Naturally healthy and well-maintained locks are a wonderful thing. It just takes a little bit of patience to get there. It’s important to understand that hair growth is a gradual process, and while there are no ‘miracle’ methods for growing longer locks quickly, there are plenty of ways to help maintain and promote the growth of your hair. Being conscious of the factors that influence hair growth can help you nurture your locks to their fullest potential.
A strong, consistent haircare routine is key to growing longer, healthier hair. Let’s talk about hair growth rates, how to protect our hair and how to best prevent breakage.
How Does Hair Grow?
Hair grows in a four-part growth cycle. The hair growth cycle starts with the anagen phase, which is when the hair is actively growing. Each strand of hair starts as a small bulb within a hair follicle. Keratin cells accumulate within the bulb, attaching themselves to the root of each hair and hardening.
During the growth phase, new cells attach themselves to older cells and lift the hair up through the follicle. Our hair gets longer as more and more cells attach themselves. This phase lasts many years. At any given point in time, about 90 percent of all hairs are in the anagen phase.
The second phase is called the catagen phase. This is a short transitional phase where hair leaves the active growth of the anagen phase and begins its third resting phase. This is where hair growth slows down dramatically, and follicles begin to shrink.
The third stage, called the telogen phase, occurs when a hair is reaching the end of its cycle. Hair separates from the bulb during this process, making way for new hair to begin to form and grow in its place.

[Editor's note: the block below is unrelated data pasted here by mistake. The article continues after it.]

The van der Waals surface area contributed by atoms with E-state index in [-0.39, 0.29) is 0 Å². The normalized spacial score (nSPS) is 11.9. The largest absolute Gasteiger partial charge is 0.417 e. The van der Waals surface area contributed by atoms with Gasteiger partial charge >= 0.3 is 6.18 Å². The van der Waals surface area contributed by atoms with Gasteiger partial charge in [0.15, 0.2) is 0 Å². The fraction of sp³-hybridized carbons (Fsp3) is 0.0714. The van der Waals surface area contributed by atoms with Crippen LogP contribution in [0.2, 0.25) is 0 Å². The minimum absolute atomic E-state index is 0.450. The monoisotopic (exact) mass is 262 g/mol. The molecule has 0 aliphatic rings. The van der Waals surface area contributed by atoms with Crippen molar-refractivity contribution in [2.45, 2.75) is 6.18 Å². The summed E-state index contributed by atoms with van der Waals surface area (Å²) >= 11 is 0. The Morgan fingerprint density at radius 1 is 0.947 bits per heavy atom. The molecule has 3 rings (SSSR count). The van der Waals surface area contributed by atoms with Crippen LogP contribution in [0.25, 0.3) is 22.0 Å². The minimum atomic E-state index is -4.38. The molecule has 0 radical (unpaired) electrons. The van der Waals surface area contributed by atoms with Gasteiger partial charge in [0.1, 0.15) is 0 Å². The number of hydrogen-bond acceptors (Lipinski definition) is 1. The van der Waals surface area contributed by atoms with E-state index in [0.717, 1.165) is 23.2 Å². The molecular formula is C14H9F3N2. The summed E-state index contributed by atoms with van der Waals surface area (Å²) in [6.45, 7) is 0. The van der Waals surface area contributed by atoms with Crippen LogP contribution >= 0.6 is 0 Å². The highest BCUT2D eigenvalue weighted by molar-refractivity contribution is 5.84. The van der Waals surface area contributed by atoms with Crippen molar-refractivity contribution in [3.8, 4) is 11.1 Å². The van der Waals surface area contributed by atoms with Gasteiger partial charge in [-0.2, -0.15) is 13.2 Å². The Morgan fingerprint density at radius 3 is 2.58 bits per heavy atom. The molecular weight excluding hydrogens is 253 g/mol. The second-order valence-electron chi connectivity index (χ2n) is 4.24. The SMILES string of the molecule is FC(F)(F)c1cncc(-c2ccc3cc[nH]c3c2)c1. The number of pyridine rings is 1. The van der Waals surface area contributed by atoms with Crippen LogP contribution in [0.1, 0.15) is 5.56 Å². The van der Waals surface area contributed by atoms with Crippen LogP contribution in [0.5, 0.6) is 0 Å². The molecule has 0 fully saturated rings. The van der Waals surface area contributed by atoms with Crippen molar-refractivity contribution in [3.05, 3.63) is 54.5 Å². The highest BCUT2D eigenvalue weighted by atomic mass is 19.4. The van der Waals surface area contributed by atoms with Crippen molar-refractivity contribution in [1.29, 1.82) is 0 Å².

The fourth stage, called the exogen phase, occurs when the detached hair naturally sheds from the follicle. A new hair will eventually sprout in its place when the anagen phase begins, and the cycle starts again.
How Often Does Hair Shed?
It’s normal to lose up to 100 strands of hair per day. This may sound like a lot, but it’s a very small percentage of the total amount of hair on the average person’s head. We have somewhere between 90,000 and 150,000 hairs at any given time, and 100 strands are 0.1 percent or less of our total hair. This loss isn’t noticeable and generally won’t lead to visibly thinning hair.
Other factors, like breakage and damage, are far more likely to lead to noticeable hairfall. These factors can usually be controlled with proper haircare techniques and an effective self-care regimen.
How Fast Does Hair Grow in a Month?
Hair grows very slowly. The average rate of hair growth is about six inches per year, which works out to about half an inch per month. It’s normal for hair to grow slightly slower or faster than the average rate, but the difference usually isn’t significant.
The amount of hair growth that you can see also depends on your hair type. Those with curly hair may see less visible growth due to their curls, while those of us with straight hair might see the results a little bit faster.
Curly hair is also more prone to frizz and brittleness meaning the hair strands may break easier. This can also cause it to look and feel like your hair isn’t growing fast.
Can You Make Hair Grow Faster?
Hair growth is a natural process regulated by the body. It moves at the speed it was designed to move at. While some may believe in products that promise rapid hair growth, it’s essential to approach the topic with patience and realistic expectations. Hair growth is a natural process that takes time, and there are no magical shortcuts.
Anything that works to strengthen and protect the hair can prevent breakage or excessive hair loss, which can give the appearance that hair is growing longer at a faster rate. Patience and care are the true keys to maintaining naturally healthy and beautiful hair. Remember, a well-balanced routine and gentle TLC will help you on your hair journey.
How Can You Support Long Hair?
Longer, healthier-looking hair starts with consistent hair care. Maintaining hair with regular trims, treatments and gentle methods of refreshing colour can help prevent breakage or damage that may cause hair to break.
Get Regular Trims
Regular trims can preserve the health of hair by combatting split ends. Split ends generally continue to worsen with time as the split moves up the hair shaft. A blunt cut to the hair shaft creates a stronger end that remains intact, preventing breakage from spreading.